What scares me is the heightened sense of risking my life for the sake of others; however, that has always been a part of the healthcare mission. I am a strong woman, but being strong does not mean being without fears. Thankfully, I am able to control my fears rather than let them control me. I trust in the healthcare system; I trust in the PPE and the protocols and guidelines that are being bolstered every day. As a respiratory therapist, my career has been built on commitment to my patients. No pandemic can change that. We have worked with several diseases before and we will tackle other illnesses after.
These are sad times, but I feel comforted knowing that the entire world is thinking of all healthcare workers and finding ways to support us. I appreciate the thoughts and prayers of everyone. I get encouraging emails from members of my church, and I have called many friends several times to check on their well-being. It's almost like we all hang out more, virtually of course.
There are some positives that have come out of this crisis. More people are reaching out to one another in the world. We have all become a bit more empathetic and concerned. The workplace has become even more of a community. Now, everyone is vested in each other's well-being. I just thank God, who can bring light out of seemingly impossible situations.”



“This is a whole different level”

Cassie Graves, RN, SLA 2
Years as a nurse: less than 1

“Our floor was a surgical unit. Then we got a call that we would become a COVID floor. Our manager asked how we felt about it. I never hesitated. You can’t let your fear overcome the need for you to do your job. You have to do what you’re there to do for your patients. Someone has to do it – I’d rather it be me. I’m not afraid for myself. I’m just afraid I’ll get it and give it to my parents. There are patients in our unit who are in their 50s and 60s – my parents’ ages.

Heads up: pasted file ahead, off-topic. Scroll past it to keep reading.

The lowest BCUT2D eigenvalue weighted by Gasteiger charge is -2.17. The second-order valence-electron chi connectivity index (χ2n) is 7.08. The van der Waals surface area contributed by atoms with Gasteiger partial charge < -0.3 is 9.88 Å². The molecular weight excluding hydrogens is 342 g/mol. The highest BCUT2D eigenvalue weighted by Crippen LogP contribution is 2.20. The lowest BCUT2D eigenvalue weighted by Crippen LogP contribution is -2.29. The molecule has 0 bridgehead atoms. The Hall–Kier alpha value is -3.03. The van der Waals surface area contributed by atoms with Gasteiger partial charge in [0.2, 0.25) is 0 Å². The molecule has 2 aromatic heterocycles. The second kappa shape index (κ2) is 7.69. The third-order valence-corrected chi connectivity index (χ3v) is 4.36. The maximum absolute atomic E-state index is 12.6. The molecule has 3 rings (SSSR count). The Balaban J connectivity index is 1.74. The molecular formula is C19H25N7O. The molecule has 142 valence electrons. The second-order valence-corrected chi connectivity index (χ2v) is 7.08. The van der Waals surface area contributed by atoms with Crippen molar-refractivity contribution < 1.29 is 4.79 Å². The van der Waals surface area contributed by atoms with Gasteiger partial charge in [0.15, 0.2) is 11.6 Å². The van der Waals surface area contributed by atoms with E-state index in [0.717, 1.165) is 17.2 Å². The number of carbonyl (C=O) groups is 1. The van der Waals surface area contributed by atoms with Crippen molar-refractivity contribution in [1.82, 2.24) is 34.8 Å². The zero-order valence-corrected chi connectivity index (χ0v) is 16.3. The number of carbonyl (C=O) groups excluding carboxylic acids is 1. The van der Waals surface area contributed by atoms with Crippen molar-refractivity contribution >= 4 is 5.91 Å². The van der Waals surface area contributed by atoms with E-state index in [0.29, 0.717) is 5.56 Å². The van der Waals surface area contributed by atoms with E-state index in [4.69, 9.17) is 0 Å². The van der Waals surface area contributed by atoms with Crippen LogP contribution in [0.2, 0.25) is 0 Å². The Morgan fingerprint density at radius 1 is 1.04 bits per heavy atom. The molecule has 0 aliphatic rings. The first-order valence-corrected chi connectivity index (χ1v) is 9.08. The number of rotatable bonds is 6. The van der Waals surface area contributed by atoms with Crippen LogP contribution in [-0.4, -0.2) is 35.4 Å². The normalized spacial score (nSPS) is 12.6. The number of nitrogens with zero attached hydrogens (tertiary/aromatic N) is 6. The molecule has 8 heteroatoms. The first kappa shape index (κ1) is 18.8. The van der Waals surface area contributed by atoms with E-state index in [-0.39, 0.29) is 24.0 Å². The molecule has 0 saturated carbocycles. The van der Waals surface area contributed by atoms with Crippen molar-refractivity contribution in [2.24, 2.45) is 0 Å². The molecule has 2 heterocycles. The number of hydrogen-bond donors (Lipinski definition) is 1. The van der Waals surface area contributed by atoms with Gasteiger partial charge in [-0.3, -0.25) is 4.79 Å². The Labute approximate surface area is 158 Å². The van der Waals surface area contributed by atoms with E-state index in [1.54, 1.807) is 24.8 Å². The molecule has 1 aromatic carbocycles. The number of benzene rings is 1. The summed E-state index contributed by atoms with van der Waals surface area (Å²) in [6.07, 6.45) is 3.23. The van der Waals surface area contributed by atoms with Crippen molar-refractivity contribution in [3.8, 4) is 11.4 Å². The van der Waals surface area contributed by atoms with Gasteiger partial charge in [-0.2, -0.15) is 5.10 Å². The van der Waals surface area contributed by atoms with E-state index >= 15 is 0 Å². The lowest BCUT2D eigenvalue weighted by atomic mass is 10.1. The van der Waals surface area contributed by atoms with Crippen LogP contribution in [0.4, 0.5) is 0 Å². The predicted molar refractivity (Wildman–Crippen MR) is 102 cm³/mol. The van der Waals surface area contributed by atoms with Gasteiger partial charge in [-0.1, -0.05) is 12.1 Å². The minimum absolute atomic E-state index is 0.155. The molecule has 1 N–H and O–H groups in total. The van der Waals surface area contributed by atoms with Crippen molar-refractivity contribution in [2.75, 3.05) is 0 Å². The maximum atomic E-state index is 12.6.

We’re doing a lot of jobs at once – we are doing all the vitals. We’re bringing food into the patient rooms. We’re cleaning the rooms and bringing out laundry and trash. No one else can go in.

You appreciate the teamwork even more now – you have to have a great team or it won’t work. With a limited amount of people going into the rooms, others are designated as runners to get anything we need. And you have to be more cautious and aware of what you are doing at all times. We’re getting more used to it now, but it was a huge change from how we used to do things. We had to learn how to do things in a whole new way. You have to adapt; it’s the only way to survive. That major change, combined with the fear of getting sick, is really overwhelming at times.

They teach you in nursing school what a pandemic is. You know it can happen but you don’t really think about it. I mean, I heard about Ebola and that kind of thing happening overseas, but it seemed so far away. This is a whole different level. This is real. You can actually see it.”